(HN, UPDATED OCTOBER 27, 2011) - The world population is projected to reach seven billion at the end of October.
However impressive, the milestone is being greeted with concern as vast inequalities remain - especially in poor, developing countries - and wealthy countries have been lagging behind on meeting commitments such as funding of family planning services in Africa and elsewhere.
The milestone reveals that almost half of the world population is 25 years old and younger and that some countries have 60 percent of people that are 18 and under.
The UN says the planet's response will determine whether the global population enjoys a healthy, sustainable and prosperous future or one that is marked by inequalities, environmental decline and economic setbacks.
The findings were published in The State of World Population 2011 report, published today by UNFPA, the United Nations Population Fund.
“With planning and the right investments in people now—to empower them to make choices that are not only good for themselves, but also for our global commons—our world of 7 billion can have thriving sustainable cities, productive labour forces that fuel economies, and youth populations that contribute to the well-being of their societies,” says UNFPA Executive Director Dr. Babatunde Osotimehin in the foreword of the report, entitled People and Possibilities in a World of 7 Billion.
The record population size can be viewed in many ways as a success for humanity because it means that people are living longer and more of our children are surviving worldwide, the report shows. But not everyone has benefited from this achievement or the higher quality of life that this implies. Great disparities exist among and within countries. Disparities in rights and opportunities also exist between men and women, girls and boys. Charting a path now to development that promotes equality, rather than exacerbates or reinforces inequalities, is more important than ever.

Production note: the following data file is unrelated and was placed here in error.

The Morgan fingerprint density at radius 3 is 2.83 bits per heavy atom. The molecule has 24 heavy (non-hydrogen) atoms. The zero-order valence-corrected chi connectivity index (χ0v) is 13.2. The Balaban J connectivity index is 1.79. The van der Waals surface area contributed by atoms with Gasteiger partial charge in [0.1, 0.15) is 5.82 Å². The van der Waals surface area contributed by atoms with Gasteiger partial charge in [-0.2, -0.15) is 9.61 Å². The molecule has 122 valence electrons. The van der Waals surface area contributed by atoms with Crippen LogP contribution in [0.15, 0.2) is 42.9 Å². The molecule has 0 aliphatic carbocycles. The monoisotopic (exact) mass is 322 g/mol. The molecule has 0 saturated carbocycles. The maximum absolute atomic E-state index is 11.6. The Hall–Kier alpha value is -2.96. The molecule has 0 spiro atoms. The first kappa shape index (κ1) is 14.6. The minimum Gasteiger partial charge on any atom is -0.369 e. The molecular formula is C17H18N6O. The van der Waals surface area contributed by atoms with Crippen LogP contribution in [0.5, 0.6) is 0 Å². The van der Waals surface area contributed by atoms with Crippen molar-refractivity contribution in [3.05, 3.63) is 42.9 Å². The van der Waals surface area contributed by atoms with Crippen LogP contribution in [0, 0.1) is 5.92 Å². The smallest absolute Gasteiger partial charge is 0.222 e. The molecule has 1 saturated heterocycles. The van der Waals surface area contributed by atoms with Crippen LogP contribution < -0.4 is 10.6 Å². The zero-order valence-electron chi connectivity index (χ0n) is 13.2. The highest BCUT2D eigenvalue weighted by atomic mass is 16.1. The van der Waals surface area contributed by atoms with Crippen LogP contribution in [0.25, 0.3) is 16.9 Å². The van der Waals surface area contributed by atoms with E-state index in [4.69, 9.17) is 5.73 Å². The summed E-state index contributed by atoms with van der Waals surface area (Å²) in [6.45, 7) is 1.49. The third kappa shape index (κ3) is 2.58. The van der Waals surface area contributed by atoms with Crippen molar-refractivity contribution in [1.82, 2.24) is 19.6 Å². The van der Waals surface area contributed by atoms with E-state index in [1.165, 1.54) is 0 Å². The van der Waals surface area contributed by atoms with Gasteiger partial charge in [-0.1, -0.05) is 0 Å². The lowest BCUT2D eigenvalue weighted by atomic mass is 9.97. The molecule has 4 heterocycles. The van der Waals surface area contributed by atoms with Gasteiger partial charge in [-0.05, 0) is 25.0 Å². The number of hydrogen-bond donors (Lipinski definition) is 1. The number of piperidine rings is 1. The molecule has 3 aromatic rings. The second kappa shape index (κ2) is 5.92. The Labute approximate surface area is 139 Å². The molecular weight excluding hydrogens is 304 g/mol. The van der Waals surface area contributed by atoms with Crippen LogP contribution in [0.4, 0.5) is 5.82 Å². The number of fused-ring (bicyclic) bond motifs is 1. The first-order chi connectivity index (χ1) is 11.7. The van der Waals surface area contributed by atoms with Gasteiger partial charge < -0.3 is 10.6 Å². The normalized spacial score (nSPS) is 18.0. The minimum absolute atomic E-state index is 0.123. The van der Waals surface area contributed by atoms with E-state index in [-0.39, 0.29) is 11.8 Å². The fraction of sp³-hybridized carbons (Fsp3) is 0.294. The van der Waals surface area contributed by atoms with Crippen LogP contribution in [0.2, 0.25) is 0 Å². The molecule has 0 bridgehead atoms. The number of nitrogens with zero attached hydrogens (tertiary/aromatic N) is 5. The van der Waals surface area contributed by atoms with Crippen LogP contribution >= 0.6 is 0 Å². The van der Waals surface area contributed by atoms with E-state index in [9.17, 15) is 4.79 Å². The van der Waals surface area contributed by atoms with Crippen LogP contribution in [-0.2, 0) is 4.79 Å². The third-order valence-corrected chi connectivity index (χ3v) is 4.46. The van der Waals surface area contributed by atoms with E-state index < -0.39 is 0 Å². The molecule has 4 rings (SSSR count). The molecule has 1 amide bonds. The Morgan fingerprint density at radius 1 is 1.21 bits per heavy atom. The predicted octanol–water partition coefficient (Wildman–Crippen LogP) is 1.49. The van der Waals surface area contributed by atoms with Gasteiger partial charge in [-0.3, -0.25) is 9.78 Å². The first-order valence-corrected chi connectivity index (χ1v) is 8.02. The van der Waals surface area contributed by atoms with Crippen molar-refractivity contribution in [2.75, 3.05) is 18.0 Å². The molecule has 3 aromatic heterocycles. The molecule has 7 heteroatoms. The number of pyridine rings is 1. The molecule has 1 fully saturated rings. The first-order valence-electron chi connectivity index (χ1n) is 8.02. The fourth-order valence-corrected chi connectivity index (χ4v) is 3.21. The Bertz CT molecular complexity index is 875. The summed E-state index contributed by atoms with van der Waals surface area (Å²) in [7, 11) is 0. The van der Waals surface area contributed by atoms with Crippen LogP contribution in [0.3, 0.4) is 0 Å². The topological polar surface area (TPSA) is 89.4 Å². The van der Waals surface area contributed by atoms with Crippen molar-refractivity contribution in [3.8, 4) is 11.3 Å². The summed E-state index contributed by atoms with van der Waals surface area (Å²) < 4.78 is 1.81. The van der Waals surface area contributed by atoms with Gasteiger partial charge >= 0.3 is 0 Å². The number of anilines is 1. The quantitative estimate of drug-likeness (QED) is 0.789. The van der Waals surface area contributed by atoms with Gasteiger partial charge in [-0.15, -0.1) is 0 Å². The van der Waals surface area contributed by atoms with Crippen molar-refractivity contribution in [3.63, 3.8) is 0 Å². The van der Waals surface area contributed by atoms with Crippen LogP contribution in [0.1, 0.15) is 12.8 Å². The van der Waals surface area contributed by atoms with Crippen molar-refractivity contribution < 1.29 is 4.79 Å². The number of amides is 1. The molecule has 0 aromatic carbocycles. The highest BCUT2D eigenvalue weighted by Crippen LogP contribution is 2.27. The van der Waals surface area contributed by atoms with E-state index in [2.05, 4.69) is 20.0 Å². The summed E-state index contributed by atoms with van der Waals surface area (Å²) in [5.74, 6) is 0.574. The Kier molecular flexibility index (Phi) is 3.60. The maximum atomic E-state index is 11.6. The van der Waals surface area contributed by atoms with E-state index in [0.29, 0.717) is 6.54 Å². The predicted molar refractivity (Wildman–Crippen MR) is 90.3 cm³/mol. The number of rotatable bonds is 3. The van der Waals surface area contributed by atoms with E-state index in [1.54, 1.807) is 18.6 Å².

The 7 billion milestone “is a challenge, an opportunity and a call to action,” said Osotimehin at the report’s launch in London. The report is also being launched in more than 100 other cities worldwide.
UNFPA says that too many people don't have the means to control their fertility.
"We must ensure that reproductive health services and family planning are better funded and that they become available to everyone who wants them," said Alanna Armitage, director of the UNFPA office in Geneva.
Of the world’s 7 billion, 1.8 billion are young people between the ages of 10 and 24, Osotimehin, a former minister of health in Nigeria, noted.
“Young people hold the key to the future, with the potential to transform the global political landscape and to propel economies through their creativity and capacities for innovation. But the opportunity to realize youth’s great potential must be seized now,” Osotimehin said. “We should be investing in the health and education of our youth. This would yield enormous returns in economic growth and development for generations to come.”
Osotimehin echoed his colleague's remarks about a lack of access to family planning - a recourse some governments in the developed world have trouble funding.
He said: "Consider that there are 215 million women of childbearing age in developing countries who lack access to voluntary family planning. There are millions of adolescent girls and boys in the developing world who have too little access to sexuality education and information about how to prevent pregnancies or protect themselves from HIV. In pockets of the world where women’s status is low, infant and child survival are also low. And we must tear down economic, legal and social barriers, to put women and men and boys and girls on an equal footing in all spheres of life.”
Sandeep Prasad, executive director of Action Canada for Population and Development, said Canada and other developed nations have unmet commitments..
"There are 250 million women who want family planning globally and they're not getting it," he said. "This unmet need for contraception will grow by 40 per cent by 2050 with the largest generation of young people ever entering their reproductive years."
While people under 25 years old make up close to half of the world's population, life expectancy is climbing. The global average life expectancy has climbed to 68 by the end of the last decade. Infant mortality, meanwhile, has plunged from about 133 death